• Solo touring is great, pure indulgence, also forces you to interact more with your environment, in groups you tend to be self contained, as others have said you can tag along with others if you wish but without the obligations you get with a formal group.

    I also like going with like minded friends, that is those who are up for a bit of a laugh, socialising etc, this does not suit all, so in a group you need to be clear about the boundaries or lack of !
  • random manrandom man Posts: 1,514
    I've only ever toured alone. On my first tour in Ireland in 1985 I rode with other solo tourers most of the time but haven't met so many in England recently.
    As others have said, going solo is either selfish or very considerate, depends on your view :wink:
  • Mikey23Mikey23 Posts: 5,306
    I did a day on my own in France when my companions chickened and that was cool. I am going to try 2 to 3 days on my own in Brittany just to see what it's like and I think I will cope ok. I live close to Plymouth ferryport so quite easy. Will do hotels and live out of my topeak saddle box which will be a challenge. I think it is quite difficult to find people who you can get along with and also similarly matched ride wise. Missus certainly won't want to go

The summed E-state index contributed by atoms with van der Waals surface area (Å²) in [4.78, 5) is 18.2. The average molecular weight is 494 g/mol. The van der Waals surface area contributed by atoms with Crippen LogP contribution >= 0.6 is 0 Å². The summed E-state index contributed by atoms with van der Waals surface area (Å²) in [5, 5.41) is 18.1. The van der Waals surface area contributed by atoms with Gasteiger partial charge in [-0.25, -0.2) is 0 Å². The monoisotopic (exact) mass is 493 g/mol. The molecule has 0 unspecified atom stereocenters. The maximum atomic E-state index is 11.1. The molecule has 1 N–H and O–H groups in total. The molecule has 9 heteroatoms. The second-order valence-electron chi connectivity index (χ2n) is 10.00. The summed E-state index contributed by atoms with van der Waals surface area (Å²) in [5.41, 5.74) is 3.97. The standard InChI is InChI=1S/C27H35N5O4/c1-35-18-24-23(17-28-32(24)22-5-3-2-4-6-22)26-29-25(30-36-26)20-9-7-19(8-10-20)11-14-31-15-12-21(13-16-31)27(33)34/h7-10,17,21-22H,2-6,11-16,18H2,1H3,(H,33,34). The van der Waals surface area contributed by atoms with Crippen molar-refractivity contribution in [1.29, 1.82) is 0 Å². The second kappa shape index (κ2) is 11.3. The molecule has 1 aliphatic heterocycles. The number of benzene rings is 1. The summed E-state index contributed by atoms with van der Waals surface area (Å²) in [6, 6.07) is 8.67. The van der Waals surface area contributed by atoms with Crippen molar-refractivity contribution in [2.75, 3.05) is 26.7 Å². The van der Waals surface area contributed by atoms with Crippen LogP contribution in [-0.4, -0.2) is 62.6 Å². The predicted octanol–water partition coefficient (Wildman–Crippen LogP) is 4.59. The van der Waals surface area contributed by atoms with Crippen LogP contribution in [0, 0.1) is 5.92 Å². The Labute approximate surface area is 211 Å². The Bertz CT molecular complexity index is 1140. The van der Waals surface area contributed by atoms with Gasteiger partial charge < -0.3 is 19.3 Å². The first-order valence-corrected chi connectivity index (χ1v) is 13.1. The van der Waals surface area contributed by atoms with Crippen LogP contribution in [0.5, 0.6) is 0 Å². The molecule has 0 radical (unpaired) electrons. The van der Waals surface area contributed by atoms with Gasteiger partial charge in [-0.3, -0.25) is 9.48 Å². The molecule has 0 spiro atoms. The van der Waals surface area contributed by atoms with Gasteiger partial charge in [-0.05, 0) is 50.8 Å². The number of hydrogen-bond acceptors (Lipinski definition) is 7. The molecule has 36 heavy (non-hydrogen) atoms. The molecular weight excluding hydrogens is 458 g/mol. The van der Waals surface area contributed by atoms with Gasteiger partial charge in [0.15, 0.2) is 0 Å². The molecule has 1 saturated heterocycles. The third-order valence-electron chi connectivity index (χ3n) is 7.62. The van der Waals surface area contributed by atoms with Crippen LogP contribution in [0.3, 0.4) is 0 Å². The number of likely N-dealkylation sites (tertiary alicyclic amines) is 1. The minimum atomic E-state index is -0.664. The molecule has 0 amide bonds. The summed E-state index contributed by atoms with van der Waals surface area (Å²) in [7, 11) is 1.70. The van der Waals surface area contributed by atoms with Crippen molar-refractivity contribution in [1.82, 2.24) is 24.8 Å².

• A definite yes, like the other posters. I have toured many areas of the world, and pretty much always alone. The advantages are the freedom to go wherever and at what pace you wish and change plans on a whim. It's easy to meet fellow travellers.
  • satanassatanas Posts: 1,303
    Life is much easier when you don't have to struggle with other people's rising times, sightseeing agendas/fetishes, riding speeds, etc, etc.

    If you want to change the route or timetable - no worries.

    Unless you are going somewhere particularly remote you will probably see other cyclists and can perhaps ride with them at times.

    Locals are more likely to be friendly if there are only one or two people as well.

    Yes, you have to carry everything yourself, but this means you aren't dependent on someone else and can go wherever you like without any additional aggro.

    The longer the trip, the more likely people will be doing it solo...